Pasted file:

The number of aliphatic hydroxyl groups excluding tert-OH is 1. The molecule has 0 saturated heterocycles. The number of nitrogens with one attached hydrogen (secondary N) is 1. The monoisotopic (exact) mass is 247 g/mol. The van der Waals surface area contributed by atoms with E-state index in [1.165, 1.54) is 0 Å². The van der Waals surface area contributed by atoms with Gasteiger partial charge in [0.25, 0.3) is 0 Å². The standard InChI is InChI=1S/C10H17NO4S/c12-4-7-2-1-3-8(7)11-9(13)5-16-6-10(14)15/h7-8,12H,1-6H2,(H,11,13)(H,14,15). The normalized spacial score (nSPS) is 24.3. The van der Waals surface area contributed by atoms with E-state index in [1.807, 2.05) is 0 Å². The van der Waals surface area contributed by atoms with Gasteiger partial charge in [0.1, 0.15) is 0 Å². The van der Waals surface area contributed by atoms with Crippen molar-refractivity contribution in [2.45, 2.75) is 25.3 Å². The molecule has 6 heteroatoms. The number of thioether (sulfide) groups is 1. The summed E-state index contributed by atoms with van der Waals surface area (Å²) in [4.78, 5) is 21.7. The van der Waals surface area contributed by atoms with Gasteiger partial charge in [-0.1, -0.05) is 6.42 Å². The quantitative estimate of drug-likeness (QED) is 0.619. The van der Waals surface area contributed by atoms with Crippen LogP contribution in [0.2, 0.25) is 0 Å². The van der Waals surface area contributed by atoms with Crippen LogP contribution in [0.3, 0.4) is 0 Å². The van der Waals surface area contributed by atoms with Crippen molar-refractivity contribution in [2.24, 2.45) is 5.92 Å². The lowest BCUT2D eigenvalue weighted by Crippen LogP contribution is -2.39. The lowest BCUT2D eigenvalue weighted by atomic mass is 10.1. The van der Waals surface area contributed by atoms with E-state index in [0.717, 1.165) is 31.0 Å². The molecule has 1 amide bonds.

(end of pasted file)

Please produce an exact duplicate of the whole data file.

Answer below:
The number of aliphatic hydroxyl groups excluding tert-OH is 1. The molecule has 0 saturated heterocycles. The number of nitrogens with one attached hydrogen (secondary N) is 1. The monoisotopic (exact) mass is 247 g/mol. The van der Waals surface area contributed by atoms with E-state index in [1.165, 1.54) is 0 Å². The van der Waals surface area contributed by atoms with Gasteiger partial charge in [0.25, 0.3) is 0 Å². The standard InChI is InChI=1S/C10H17NO4S/c12-4-7-2-1-3-8(7)11-9(13)5-16-6-10(14)15/h7-8,12H,1-6H2,(H,11,13)(H,14,15). The normalized spacial score (nSPS) is 24.3. The van der Waals surface area contributed by atoms with E-state index in [1.807, 2.05) is 0 Å². The van der Waals surface area contributed by atoms with Gasteiger partial charge in [0.1, 0.15) is 0 Å². The van der Waals surface area contributed by atoms with Crippen molar-refractivity contribution in [2.45, 2.75) is 25.3 Å². The molecule has 6 heteroatoms. The number of thioether (sulfide) groups is 1. The summed E-state index contributed by atoms with van der Waals surface area (Å²) in [4.78, 5) is 21.7. The van der Waals surface area contributed by atoms with Gasteiger partial charge in [-0.1, -0.05) is 6.42 Å². The quantitative estimate of drug-likeness (QED) is 0.619. The van der Waals surface area contributed by atoms with Crippen LogP contribution in [0.2, 0.25) is 0 Å². The van der Waals surface area contributed by atoms with Crippen LogP contribution in [0.3, 0.4) is 0 Å². The van der Waals surface area contributed by atoms with Crippen molar-refractivity contribution in [2.24, 2.45) is 5.92 Å². The lowest BCUT2D eigenvalue weighted by Crippen LogP contribution is -2.39. The lowest BCUT2D eigenvalue weighted by atomic mass is 10.1. The van der Waals surface area contributed by atoms with E-state index in [0.717, 1.165) is 31.0 Å². The molecule has 1 amide bonds.